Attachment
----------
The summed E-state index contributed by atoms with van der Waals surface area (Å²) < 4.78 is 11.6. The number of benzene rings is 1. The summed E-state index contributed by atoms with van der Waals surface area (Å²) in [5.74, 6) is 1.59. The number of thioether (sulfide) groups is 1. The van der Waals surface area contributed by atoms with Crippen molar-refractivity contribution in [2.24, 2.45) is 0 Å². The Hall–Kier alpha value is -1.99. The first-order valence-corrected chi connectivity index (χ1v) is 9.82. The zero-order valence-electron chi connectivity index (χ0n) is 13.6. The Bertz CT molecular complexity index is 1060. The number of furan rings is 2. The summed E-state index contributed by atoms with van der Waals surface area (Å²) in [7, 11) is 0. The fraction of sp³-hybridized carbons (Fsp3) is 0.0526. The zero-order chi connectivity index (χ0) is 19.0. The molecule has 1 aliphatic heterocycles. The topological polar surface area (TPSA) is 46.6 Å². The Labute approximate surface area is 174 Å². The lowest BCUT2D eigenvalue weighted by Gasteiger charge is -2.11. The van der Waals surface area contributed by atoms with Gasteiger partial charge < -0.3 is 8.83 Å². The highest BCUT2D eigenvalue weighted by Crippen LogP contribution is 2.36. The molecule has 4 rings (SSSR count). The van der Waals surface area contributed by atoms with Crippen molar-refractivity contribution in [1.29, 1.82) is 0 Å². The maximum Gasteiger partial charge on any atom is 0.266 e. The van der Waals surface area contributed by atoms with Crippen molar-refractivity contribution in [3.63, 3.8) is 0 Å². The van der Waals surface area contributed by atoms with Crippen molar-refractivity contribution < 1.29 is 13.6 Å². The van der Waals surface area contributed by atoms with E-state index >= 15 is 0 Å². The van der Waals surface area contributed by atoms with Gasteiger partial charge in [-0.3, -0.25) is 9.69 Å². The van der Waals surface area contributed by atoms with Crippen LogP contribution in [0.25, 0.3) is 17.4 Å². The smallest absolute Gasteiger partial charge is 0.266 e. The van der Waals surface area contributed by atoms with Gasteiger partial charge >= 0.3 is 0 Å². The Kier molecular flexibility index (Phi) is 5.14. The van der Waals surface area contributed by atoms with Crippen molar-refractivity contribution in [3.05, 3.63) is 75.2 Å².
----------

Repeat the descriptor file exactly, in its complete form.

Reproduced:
The summed E-state index contributed by atoms with van der Waals surface area (Å²) < 4.78 is 11.6. The number of benzene rings is 1. The summed E-state index contributed by atoms with van der Waals surface area (Å²) in [5.74, 6) is 1.59. The number of thioether (sulfide) groups is 1. The van der Waals surface area contributed by atoms with Crippen molar-refractivity contribution in [2.24, 2.45) is 0 Å². The Hall–Kier alpha value is -1.99. The first-order valence-corrected chi connectivity index (χ1v) is 9.82. The zero-order valence-electron chi connectivity index (χ0n) is 13.6. The Bertz CT molecular complexity index is 1060. The number of furan rings is 2. The summed E-state index contributed by atoms with van der Waals surface area (Å²) in [7, 11) is 0. The fraction of sp³-hybridized carbons (Fsp3) is 0.0526. The zero-order chi connectivity index (χ0) is 19.0. The molecule has 1 aliphatic heterocycles. The topological polar surface area (TPSA) is 46.6 Å². The Labute approximate surface area is 174 Å². The lowest BCUT2D eigenvalue weighted by Gasteiger charge is -2.11. The van der Waals surface area contributed by atoms with Gasteiger partial charge < -0.3 is 8.83 Å². The highest BCUT2D eigenvalue weighted by Crippen LogP contribution is 2.36. The molecule has 4 rings (SSSR count). The van der Waals surface area contributed by atoms with Crippen molar-refractivity contribution in [1.29, 1.82) is 0 Å². The maximum Gasteiger partial charge on any atom is 0.266 e. The van der Waals surface area contributed by atoms with Crippen molar-refractivity contribution in [3.63, 3.8) is 0 Å². The van der Waals surface area contributed by atoms with Crippen molar-refractivity contribution < 1.29 is 13.6 Å². The van der Waals surface area contributed by atoms with E-state index >= 15 is 0 Å². The van der Waals surface area contributed by atoms with Gasteiger partial charge in [-0.3, -0.25) is 9.69 Å². The van der Waals surface area contributed by atoms with Crippen LogP contribution in [0.25, 0.3) is 17.4 Å². The smallest absolute Gasteiger partial charge is 0.266 e. The van der Waals surface area contributed by atoms with Gasteiger partial charge >= 0.3 is 0 Å². The Kier molecular flexibility index (Phi) is 5.14. The van der Waals surface area contributed by atoms with Crippen molar-refractivity contribution in [3.05, 3.63) is 75.2 Å².